The benefits of an extensive COVID-19 “gap plan” to make up the learning deficits incurred by the pandemic are starting to become noticeable within the Wright City R-II School …
The benefits of an extensive COVID-19 “gap plan” to make up the learning deficits incurred by the pandemic are starting to become noticeable within the Wright City R-II School District.
The multi-layered plan saw promising results from a special summer school program, called Bridge, that provided two weeks of intensive intervention to 23 students who were identified as candidates.
Assistant Superintendent Doug Smith reported the data from the program during the monthly school board meeting on Aug. 19.
“These were all students who at some point had shown a pretty high ability to do well and all the sudden there were big gaps in their learning,” said Smith. “Can we say it was COVID that caused that? Not with absolute certainty, but there were at least correlative factors there. Our goal was to get that gap closed back up, and that seemed to happen.”
Each of the students in the program had ended the 2020-21 school year in some type of intervention program. By the time they completed the Bridge program, they had improved enough to no longer need those supports entering the 2021-22 school year.
“We hired teachers who have experience and the ability to intervene on behalf of students to target specific learning gaps and bring them in for a full eight days to do intensive interventions,” explained Smith. “We assessed in the beginning and ongoing to see how the program worked. Every single kid grew, in every area of study.”
R-II provided intervention in reading and math for 20 students in first through fourth grade, while instruction in algebra was given to three high school sophomores.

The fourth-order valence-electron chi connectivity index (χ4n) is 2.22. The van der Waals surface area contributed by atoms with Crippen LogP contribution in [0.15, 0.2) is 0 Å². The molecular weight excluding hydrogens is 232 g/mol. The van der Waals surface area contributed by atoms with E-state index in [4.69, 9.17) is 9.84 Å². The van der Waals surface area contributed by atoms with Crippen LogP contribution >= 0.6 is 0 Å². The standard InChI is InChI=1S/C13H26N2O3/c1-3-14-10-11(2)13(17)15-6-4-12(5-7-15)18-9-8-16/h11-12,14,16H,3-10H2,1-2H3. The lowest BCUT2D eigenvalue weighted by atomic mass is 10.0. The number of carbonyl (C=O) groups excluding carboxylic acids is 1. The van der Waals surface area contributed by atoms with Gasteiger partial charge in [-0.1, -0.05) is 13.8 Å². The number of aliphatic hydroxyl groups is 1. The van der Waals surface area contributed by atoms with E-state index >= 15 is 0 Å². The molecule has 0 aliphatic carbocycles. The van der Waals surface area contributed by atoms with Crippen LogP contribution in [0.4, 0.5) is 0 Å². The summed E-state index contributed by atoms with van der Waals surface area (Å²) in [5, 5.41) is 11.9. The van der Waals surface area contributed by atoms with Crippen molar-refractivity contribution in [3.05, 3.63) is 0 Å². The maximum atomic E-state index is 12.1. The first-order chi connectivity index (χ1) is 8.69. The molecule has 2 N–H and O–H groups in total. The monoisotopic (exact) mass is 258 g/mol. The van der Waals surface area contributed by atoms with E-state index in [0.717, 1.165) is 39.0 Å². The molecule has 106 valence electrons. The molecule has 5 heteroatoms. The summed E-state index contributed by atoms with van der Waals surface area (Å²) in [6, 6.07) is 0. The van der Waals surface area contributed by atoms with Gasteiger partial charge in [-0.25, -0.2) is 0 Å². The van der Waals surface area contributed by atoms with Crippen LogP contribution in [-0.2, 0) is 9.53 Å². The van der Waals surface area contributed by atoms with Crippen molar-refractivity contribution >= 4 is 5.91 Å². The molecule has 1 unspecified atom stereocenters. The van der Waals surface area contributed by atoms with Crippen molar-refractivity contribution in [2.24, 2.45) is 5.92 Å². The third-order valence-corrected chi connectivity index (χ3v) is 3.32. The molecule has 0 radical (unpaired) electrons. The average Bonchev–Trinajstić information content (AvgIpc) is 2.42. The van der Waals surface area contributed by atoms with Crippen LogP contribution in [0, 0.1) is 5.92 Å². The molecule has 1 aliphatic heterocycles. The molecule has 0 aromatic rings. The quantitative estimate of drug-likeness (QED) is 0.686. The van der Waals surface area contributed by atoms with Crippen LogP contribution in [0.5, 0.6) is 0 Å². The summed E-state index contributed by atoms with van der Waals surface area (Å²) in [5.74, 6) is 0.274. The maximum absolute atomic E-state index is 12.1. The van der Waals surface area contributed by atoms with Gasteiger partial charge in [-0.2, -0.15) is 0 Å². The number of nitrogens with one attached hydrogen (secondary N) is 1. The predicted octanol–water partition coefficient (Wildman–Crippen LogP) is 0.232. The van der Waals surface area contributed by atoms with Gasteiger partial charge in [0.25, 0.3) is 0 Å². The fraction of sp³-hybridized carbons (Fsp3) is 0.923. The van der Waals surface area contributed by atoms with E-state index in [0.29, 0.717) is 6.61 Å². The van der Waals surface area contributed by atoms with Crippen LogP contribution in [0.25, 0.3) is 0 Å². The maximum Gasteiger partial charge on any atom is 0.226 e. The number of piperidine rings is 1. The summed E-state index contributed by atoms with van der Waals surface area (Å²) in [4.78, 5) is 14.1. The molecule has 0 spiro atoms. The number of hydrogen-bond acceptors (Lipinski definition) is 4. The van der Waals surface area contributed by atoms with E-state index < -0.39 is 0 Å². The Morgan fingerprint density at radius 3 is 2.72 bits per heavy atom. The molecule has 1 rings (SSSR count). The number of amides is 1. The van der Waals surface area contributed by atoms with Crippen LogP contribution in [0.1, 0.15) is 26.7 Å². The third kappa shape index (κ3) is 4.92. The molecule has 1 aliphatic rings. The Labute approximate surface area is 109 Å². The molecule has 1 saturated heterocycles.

“We would have liked for Bridge to be a little more expansive, but after going through a COVID year, getting staff to come work and students to attend extra weeks over the summer was somewhat of a challenge,” Smith said. “Still, we can use what we have learned to grow it and implement what was most effective again in the future.”
The Bridge program took place in July, following the regular summer school session in June. It was developed and run through R-II’s Aspiring Administrators program, which provides an opportunity for staff to gain real-world experience in an administrative role. Staff member Brian Ernst took on the responsibility of development, hiring, and contacting families.
The program was housed at Wright City East Elementary and was funded by part of the federal COVID-19 relief funds received by the district.
“A significant amount of that money has to go to addressing learning loss and closing that achievement gap that was presumably caused by COVID,” said Smith. “I think the things we learned and what we saw were successful for kids. We bought some new resources for this that we hadn’t used in the past with some of those funds, too.”
Another part of COVID-19 gap plan was connecting families to summer learning opportunities via field trips and admissions to educational venues in the St. Louis area. Smith said the district distributed the entirety of its ticket allotment through this program.
The efficacy of gap plan programs will not be known until later. This year R-II hired another full-time English language learning teacher to assist with its ELL population, meaning the district now has designated staff in place for this at each building.
“Most of our other components of the plan we won’t know the results of until next summer when we can start evaluating to see how well having the ELL teachers in every building works,” said Smith.